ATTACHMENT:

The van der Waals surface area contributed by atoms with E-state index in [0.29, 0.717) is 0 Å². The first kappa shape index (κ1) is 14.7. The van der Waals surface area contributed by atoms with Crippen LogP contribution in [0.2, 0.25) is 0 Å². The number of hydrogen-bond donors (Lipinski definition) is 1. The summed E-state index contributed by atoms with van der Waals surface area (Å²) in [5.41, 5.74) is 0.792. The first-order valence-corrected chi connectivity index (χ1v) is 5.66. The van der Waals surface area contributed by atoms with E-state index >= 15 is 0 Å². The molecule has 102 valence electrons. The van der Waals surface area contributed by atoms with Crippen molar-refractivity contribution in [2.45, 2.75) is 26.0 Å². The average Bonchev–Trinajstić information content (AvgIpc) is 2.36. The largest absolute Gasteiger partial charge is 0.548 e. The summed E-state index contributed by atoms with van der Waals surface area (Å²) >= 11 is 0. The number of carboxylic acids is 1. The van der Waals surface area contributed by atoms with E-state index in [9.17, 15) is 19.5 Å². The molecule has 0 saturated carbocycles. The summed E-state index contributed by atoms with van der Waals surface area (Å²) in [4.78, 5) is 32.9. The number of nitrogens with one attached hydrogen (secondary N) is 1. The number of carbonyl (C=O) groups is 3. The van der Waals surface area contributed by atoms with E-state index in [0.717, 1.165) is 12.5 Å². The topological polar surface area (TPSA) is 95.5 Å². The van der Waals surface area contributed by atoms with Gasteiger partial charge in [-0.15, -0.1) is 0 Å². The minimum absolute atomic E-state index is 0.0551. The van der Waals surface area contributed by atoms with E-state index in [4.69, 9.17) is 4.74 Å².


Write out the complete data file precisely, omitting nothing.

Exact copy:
The van der Waals surface area contributed by atoms with E-state index in [0.29, 0.717) is 0 Å². The first kappa shape index (κ1) is 14.7. The van der Waals surface area contributed by atoms with Crippen LogP contribution in [0.2, 0.25) is 0 Å². The number of hydrogen-bond donors (Lipinski definition) is 1. The summed E-state index contributed by atoms with van der Waals surface area (Å²) in [5.41, 5.74) is 0.792. The first-order valence-corrected chi connectivity index (χ1v) is 5.66. The van der Waals surface area contributed by atoms with E-state index >= 15 is 0 Å². The molecule has 102 valence electrons. The van der Waals surface area contributed by atoms with Crippen molar-refractivity contribution in [2.45, 2.75) is 26.0 Å². The average Bonchev–Trinajstić information content (AvgIpc) is 2.36. The largest absolute Gasteiger partial charge is 0.548 e. The summed E-state index contributed by atoms with van der Waals surface area (Å²) >= 11 is 0. The number of carboxylic acids is 1. The van der Waals surface area contributed by atoms with E-state index in [9.17, 15) is 19.5 Å². The molecule has 0 saturated carbocycles. The summed E-state index contributed by atoms with van der Waals surface area (Å²) in [4.78, 5) is 32.9. The number of nitrogens with one attached hydrogen (secondary N) is 1. The number of carbonyl (C=O) groups is 3. The van der Waals surface area contributed by atoms with E-state index in [0.717, 1.165) is 12.5 Å². The topological polar surface area (TPSA) is 95.5 Å². The van der Waals surface area contributed by atoms with Gasteiger partial charge in [-0.15, -0.1) is 0 Å². The minimum absolute atomic E-state index is 0.0551. The van der Waals surface area contributed by atoms with E-state index in [4.69, 9.17) is 4.74 Å².